ObamaIn a response to my call here at Grist for environmentalists to explore, after the midterms, a primary challenger to President Obama, the usually sage David Roberts wonders:

Should environmentalists run a purely vindictive campaign the only “success” of which could be to unseat a president who has achieved more for progressives in the past two years than any president since Nixon?

Tell that to progressives. My original post was entitled “Environmentalists need a new president,” but could easily have been “Workers need a new president,” “Gays need a new president,” and on and on. Obama’s stimulus didn’t create enough jobs (h/t Paul Krugman), he failed to push Congress protect workers’ right to form a union, and he continues to refuse to allow gays and lesbians to serve openly in the military, dealing a serious blow to progressive efforts for equality.

Meanwhile, as Jane Hamsher writes, major progressive donors like George Soros and Peter Lewis are closing their wallets to Democrats, frustrated by the White House’s attacks on the “professional left” (i.e. the ones who fund and volunteer on their campaigns) and their consistent adoption of the conservative meta-narrative:

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So, let’s see if I have this straight. After the unions put hundreds of millions into getting Obama elected, and they get played on EFCA, the Democrats lay the blame off on ConservaDem Senators like Blanche Lincoln. So the unions spend $10 million trying to send a message to Lincoln, working within the Democratic party to support a primary opponent.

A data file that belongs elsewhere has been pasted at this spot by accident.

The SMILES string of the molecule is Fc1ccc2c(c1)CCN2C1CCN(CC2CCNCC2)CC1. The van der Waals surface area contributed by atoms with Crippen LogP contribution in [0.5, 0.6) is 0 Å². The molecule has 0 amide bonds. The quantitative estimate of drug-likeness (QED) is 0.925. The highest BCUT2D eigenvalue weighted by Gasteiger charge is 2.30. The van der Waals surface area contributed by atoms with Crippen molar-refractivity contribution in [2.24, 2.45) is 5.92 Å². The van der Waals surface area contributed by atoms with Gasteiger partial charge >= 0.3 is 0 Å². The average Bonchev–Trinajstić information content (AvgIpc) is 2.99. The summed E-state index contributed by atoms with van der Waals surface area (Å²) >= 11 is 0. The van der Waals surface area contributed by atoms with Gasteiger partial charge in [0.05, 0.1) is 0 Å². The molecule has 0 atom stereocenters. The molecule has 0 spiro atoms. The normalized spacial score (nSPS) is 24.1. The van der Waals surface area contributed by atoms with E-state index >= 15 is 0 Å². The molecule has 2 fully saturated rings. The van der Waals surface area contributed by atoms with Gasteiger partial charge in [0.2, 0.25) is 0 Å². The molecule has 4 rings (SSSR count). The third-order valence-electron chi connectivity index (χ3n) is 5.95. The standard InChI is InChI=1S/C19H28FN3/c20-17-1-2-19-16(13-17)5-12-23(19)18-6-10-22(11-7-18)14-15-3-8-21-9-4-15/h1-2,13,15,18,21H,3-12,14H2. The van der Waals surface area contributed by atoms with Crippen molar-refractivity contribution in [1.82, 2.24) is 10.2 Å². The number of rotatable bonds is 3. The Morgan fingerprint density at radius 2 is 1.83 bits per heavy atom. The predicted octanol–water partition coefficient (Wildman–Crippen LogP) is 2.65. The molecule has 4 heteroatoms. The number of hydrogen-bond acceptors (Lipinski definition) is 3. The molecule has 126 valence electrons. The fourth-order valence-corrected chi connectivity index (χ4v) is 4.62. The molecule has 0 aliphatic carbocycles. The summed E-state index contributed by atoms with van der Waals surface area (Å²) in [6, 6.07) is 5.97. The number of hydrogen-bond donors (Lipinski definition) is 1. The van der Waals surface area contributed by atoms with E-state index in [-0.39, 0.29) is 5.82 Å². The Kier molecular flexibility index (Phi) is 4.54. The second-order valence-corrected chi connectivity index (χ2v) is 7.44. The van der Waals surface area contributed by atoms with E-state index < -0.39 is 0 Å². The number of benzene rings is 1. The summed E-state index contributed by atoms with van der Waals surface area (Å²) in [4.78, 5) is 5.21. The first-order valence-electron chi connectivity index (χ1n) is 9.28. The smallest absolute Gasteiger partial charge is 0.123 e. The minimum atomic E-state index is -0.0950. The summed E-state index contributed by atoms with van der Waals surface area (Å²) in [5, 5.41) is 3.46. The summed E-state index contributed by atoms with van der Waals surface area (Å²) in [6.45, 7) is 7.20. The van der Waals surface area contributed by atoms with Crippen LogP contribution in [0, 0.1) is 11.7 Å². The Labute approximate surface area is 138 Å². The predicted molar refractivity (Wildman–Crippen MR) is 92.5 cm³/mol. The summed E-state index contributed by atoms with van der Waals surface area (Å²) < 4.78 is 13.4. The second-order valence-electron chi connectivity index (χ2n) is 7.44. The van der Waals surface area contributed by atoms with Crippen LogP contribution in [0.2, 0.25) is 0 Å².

When Lincoln wins, “senior White House officials” are instantly calling journalists to taunt the unions as “absolute idiots” who “just flushed $10 million of their members’ money down the toilet on a pointless exercise.”

Rather than building up a progressive movement and progressive America, Obama has demoralized his friends and emboldened his enemies.

Or as Arianna Huffington put it this week on her appearance with Rachel Maddow:

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Maybe progressives and the middle class need to sort of face up to the fact that the president is not that much into them, that he would rather hang out with Larry Summers, or flirt with Olympia Snowe, or play wargames late into the night with General Petraeus.

Of course, Obama apologists respond by citing some of Obama’s accomplishments — without questioning if they were adequate or if they are even remotely close to what Obama could have achieved had he not been so wary of taking on the Republicans. We must always remember that politics is the art of the possible — and it’s hard to contend that Obama has achieved anything close to what was possible with enormous Democratic majorities and having entered office facing a discredited opposition and with enormous enthusiasm at his back.

But David raises a deeper challenge to the movement, asking if saving the planet shouldn’t be subordinated to other goals. In other words, what do an oil spill and a baking planet matter if you pass a big health care bill and other items on the White House agenda?